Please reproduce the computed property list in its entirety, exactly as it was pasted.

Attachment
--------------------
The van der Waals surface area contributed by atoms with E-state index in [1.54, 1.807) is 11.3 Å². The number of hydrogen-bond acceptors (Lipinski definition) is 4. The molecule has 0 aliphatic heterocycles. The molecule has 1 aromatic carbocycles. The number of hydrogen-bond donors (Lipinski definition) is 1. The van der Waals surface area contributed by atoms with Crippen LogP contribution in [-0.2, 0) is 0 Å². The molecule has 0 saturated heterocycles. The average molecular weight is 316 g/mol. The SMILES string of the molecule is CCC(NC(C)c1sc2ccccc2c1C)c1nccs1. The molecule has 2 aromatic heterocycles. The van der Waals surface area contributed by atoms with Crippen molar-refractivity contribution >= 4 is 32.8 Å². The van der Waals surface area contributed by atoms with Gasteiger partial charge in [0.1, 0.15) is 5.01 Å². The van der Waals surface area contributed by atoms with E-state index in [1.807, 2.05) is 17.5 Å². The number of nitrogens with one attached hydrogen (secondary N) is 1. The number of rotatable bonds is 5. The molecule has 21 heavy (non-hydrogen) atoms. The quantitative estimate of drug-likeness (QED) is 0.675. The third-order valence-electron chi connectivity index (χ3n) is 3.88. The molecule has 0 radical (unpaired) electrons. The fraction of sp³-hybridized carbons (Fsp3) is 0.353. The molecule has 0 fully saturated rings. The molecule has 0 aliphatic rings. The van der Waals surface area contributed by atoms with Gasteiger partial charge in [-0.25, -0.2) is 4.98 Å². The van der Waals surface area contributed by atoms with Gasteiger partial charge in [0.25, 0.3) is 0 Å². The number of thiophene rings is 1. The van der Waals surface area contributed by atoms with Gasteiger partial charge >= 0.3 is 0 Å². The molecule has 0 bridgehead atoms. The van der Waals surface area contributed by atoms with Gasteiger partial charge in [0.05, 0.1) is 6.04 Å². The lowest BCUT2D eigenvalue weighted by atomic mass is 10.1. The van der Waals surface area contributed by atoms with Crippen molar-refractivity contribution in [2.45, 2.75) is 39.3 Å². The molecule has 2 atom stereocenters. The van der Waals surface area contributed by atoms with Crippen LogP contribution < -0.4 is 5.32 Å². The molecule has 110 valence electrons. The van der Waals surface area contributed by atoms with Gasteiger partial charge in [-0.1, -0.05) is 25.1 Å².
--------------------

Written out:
The van der Waals surface area contributed by atoms with E-state index in [1.54, 1.807) is 11.3 Å². The number of hydrogen-bond acceptors (Lipinski definition) is 4. The molecule has 0 aliphatic heterocycles. The molecule has 1 aromatic carbocycles. The number of hydrogen-bond donors (Lipinski definition) is 1. The van der Waals surface area contributed by atoms with Crippen LogP contribution in [-0.2, 0) is 0 Å². The molecule has 0 saturated heterocycles. The average molecular weight is 316 g/mol. The SMILES string of the molecule is CCC(NC(C)c1sc2ccccc2c1C)c1nccs1. The molecule has 2 aromatic heterocycles. The van der Waals surface area contributed by atoms with Crippen molar-refractivity contribution >= 4 is 32.8 Å². The van der Waals surface area contributed by atoms with Gasteiger partial charge in [0.1, 0.15) is 5.01 Å². The van der Waals surface area contributed by atoms with E-state index in [1.807, 2.05) is 17.5 Å². The number of nitrogens with one attached hydrogen (secondary N) is 1. The number of rotatable bonds is 5. The molecule has 21 heavy (non-hydrogen) atoms. The quantitative estimate of drug-likeness (QED) is 0.675. The third-order valence-electron chi connectivity index (χ3n) is 3.88. The molecule has 0 radical (unpaired) electrons. The fraction of sp³-hybridized carbons (Fsp3) is 0.353. The molecule has 0 fully saturated rings. The molecule has 0 aliphatic rings. The van der Waals surface area contributed by atoms with Gasteiger partial charge in [-0.25, -0.2) is 4.98 Å². The van der Waals surface area contributed by atoms with Gasteiger partial charge in [0.25, 0.3) is 0 Å². The number of thiophene rings is 1. The van der Waals surface area contributed by atoms with Gasteiger partial charge >= 0.3 is 0 Å². The molecule has 0 bridgehead atoms. The van der Waals surface area contributed by atoms with Gasteiger partial charge in [0.05, 0.1) is 6.04 Å². The lowest BCUT2D eigenvalue weighted by atomic mass is 10.1. The van der Waals surface area contributed by atoms with Crippen molar-refractivity contribution in [2.45, 2.75) is 39.3 Å². The molecule has 2 atom stereocenters. The van der Waals surface area contributed by atoms with Crippen LogP contribution < -0.4 is 5.32 Å². The molecule has 110 valence electrons. The van der Waals surface area contributed by atoms with Gasteiger partial charge in [-0.1, -0.05) is 25.1 Å².